So we are far better if we approach the history of the post-Reformation Church of England with attention to what did happen, in terms of an unfolding process, honoring some aspects of Medieval tradition while rejecting others, influenced by continental developments, but still best understood on its own terms rather than forced to fit into the categories of other religious and theological traditions. We especially need to avoid assuming that the post-Reformation Church of England is defined by one or another of the sides taken up in the various theological debates that took place among some of its leaders and some of their followers. Instead, we need to look to its official documents and the corporate religious life they enabled, and to its defenders against its opponents.
Corporate Unity versus Individual Destiny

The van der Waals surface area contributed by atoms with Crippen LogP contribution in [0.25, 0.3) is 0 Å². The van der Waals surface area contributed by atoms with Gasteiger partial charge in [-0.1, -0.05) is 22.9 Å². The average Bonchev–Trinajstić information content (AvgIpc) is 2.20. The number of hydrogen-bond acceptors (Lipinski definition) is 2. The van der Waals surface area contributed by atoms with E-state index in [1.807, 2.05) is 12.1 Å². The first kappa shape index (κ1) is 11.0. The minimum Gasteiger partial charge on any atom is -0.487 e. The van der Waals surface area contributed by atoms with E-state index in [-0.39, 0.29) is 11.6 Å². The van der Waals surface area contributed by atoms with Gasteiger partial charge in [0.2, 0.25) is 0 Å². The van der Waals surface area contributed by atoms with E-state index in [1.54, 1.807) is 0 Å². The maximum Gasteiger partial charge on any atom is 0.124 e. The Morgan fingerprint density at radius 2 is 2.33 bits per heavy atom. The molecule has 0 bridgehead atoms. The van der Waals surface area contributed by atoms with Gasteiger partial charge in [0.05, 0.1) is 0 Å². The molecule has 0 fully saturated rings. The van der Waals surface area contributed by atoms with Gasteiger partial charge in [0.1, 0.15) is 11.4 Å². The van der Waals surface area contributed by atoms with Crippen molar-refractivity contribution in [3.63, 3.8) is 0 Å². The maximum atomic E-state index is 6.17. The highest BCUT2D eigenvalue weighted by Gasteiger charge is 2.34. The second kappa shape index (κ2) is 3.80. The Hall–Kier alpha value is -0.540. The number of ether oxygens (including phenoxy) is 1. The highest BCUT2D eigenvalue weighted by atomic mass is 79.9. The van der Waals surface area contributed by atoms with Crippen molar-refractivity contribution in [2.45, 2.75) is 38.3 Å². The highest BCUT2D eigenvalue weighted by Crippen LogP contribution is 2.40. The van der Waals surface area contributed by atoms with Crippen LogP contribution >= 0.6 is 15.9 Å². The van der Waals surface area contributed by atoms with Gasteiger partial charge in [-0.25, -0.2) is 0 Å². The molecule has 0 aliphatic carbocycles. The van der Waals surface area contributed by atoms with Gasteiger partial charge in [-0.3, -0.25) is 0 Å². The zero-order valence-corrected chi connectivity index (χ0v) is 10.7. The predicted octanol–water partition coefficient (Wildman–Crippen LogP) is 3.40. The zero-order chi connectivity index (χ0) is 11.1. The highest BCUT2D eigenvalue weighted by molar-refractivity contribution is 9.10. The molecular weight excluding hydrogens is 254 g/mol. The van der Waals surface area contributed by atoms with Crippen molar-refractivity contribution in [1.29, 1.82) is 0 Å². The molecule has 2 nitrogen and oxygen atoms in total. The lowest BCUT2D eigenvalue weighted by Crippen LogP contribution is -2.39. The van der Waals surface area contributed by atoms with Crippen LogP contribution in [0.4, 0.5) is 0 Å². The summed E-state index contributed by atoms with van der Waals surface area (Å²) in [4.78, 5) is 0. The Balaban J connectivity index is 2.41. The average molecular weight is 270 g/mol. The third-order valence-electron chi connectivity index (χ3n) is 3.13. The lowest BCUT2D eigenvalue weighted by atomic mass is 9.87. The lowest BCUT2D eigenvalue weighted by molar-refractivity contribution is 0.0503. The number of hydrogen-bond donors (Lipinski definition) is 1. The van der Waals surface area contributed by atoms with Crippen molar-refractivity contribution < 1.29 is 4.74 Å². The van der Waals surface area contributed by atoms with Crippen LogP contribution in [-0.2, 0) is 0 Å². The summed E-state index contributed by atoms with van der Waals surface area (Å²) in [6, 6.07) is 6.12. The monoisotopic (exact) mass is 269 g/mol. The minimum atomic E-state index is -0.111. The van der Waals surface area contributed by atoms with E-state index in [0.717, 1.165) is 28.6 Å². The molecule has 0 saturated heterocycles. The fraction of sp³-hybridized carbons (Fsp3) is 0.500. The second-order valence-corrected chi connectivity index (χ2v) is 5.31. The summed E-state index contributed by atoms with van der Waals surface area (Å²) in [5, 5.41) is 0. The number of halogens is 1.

The conventional story of the Reformation has it beginning in Luther’s Germany, then spread across Europe, developing new centers of Protestant thought in Zurich, Geneva, and other European cities. The European Reformation began as a protest against features of the medieval Church, hence “Protestant” and “Protestantism” became names for those who protested and the movement they created in protest. Issues that absorbed the attention of the protestors included ways in which the Medieval Church had turned the sacrament of the Eucharist into an action performed by the priest before an essentially passive congregation instead of the communal and participatory rite that Cranmer and his followers found in the writings of the Patristic Age.